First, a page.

Harry Potter And The Deathly Hallows Part 2
Released: 15th July 2011
Director: David Yates
Screenwriter: Steve Kloves
Cast: Daniel Radcliffe, Emma Watson, Rupert Grint, Ralph Fiennes, Alan Rickman, Helena Bonham Carter
Distributor: Warner Bros
Running Time: 130 mins
We are gathered here today to mourn the passing of the Harry Potter franchise, the oldest in cinematic history. Black-clad students march through the grey grounds of Hogwarts and Severus Snape, the new headmaster, surveys the proceedings from a tower, looking paler and gaunter than ever. The finale has finally begun and if part one was the road movie, this is most certainly the war movie.
Wholly justifying the need for the slow build-up, there is no opportunity to spend any more leisure time with Harry, Ron and Hermione – it’s action from the opening. We’re plunged straight into a bank heist – with the aid of a highly convincing CGI dragon – and continuing the hunt for hidden horcruxes. It’s an unrelenting race to the finish line.
“Man the boundaries, protect us!” Professor McGonagall hollers as stone knights spring to action and students scurry to their stations. It’s a moment that will make any fan’s gooses well and truly bumped. The odds are overwhelming: the professors and their pupils against Death Eaters, Dementors, giants and gigantic spiders. It’s Harry’s fate that matters, though, and this is the first instalment that has reduced his closest allies Hermione and Ron to supporting cast, and the supporting cast to fleeting cameos.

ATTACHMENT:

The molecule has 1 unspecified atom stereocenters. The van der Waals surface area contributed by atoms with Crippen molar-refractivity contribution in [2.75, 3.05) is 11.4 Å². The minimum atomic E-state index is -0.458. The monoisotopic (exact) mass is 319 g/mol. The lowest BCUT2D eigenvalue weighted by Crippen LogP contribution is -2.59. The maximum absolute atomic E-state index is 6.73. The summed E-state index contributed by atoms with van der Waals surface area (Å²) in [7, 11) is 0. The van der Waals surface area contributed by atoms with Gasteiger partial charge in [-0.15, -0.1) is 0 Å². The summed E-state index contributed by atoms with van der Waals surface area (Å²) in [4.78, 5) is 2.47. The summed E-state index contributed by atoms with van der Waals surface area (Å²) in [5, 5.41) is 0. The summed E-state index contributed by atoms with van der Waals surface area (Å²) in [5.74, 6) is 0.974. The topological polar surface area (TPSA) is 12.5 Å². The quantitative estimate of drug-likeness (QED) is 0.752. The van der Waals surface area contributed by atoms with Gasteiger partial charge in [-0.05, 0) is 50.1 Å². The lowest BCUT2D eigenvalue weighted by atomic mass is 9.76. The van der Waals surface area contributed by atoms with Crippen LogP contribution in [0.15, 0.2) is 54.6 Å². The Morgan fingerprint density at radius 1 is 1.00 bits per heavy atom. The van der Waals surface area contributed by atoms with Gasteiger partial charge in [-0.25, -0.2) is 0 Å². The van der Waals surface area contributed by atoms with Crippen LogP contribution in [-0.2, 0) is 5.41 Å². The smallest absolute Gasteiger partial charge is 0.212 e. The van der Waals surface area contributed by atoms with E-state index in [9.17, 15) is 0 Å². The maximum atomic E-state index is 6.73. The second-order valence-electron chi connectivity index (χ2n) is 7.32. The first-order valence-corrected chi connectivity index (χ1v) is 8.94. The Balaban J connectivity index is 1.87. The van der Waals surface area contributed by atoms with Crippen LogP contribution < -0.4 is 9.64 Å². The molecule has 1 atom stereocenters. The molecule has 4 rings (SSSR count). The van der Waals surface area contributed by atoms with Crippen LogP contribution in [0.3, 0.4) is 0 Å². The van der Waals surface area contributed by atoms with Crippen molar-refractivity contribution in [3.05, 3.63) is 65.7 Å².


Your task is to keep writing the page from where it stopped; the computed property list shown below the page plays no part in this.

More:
It’s just a pity that Radcliffe’s performance is so stunted. Each line is spat through gritted teeth, clumsily applying the same approach to each emotion. The more experienced actors carry him through, with Ralph Fiennes playing a marvellously mad Voldemort who genuinely wants this bespectacled boy obliterated. He’s more threatening than ever, even when silently striding amongst lifeless bodies, blood glistening on his alabaster feet.
The special effects rival those of The Return Of The King and when the Dark Lord’s army attack the fortress of spells cast around Hogwarts, magic has never seemed so real. This film is the first in the series to be rendered entirely in 3D and feels every bit worth the ticket price. The extra dimension adds to the epic feeling of the battle where the stakes are high and the story is merciless, yet some demises are tragically overlooked here. Mrs Weasley’s showdown with one of the most notorious villains is given little screen time and come the brink of the credits, the crushing sadness of the entire spectacle is wiped away as quick as a single brush of a hand against a tear.
Faithful to the books until the last, there’s also some hurried screen snogs. Ginny and Harry’s relationship needs to go back to Charm class, serving as a brief aside rather than any sort of brewing romance that could believably end up in marriage and children. Hermione and Ron fair better, but it’s Snape’s expository flashback that provides one of the most tragically heartfelt moments of the movie. Alan Rickman portrays young Snape’s anguished story with expert aplomb.
Joy, grief, shock; the emotions pour thick and fast for the whole event and leave you an exhausted whimpering wreck. For those who bought a cinema ticket every year for a decade – this is the best yet. No more books, no more movies. And although the frequent pointing at chest cavities to remind us that the dead are always in our hearts brought a whiff of cheese to the proceedings, it’s true that Harry Potter will remain in the hearts of many a muggle for years after the posters have been Avada Kedavra’d from the billboards. A fitting epitaph for the Boy Who Lived.